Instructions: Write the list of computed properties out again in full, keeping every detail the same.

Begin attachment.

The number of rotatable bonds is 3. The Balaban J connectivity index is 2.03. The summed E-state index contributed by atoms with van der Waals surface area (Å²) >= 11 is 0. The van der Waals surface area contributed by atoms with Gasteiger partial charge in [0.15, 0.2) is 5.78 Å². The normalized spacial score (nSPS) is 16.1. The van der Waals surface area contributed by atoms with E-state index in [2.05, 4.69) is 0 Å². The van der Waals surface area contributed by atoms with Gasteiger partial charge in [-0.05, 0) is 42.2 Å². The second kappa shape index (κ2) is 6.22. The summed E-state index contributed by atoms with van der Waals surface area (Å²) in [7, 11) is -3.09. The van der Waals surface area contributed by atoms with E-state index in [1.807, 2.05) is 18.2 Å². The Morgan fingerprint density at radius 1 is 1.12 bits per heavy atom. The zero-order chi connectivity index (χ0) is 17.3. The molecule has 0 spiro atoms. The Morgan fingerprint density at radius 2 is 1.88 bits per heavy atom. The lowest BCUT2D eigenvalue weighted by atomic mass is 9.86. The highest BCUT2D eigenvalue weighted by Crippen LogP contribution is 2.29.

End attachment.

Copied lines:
The number of rotatable bonds is 3. The Balaban J connectivity index is 2.03. The summed E-state index contributed by atoms with van der Waals surface area (Å²) >= 11 is 0. The van der Waals surface area contributed by atoms with Gasteiger partial charge in [0.15, 0.2) is 5.78 Å². The normalized spacial score (nSPS) is 16.1. The van der Waals surface area contributed by atoms with E-state index in [2.05, 4.69) is 0 Å². The van der Waals surface area contributed by atoms with Gasteiger partial charge in [-0.05, 0) is 42.2 Å². The second kappa shape index (κ2) is 6.22. The summed E-state index contributed by atoms with van der Waals surface area (Å²) in [7, 11) is -3.09. The van der Waals surface area contributed by atoms with E-state index in [1.807, 2.05) is 18.2 Å². The Morgan fingerprint density at radius 1 is 1.12 bits per heavy atom. The zero-order chi connectivity index (χ0) is 17.3. The molecule has 0 spiro atoms. The Morgan fingerprint density at radius 2 is 1.88 bits per heavy atom. The lowest BCUT2D eigenvalue weighted by atomic mass is 9.86. The highest BCUT2D eigenvalue weighted by Crippen LogP contribution is 2.29.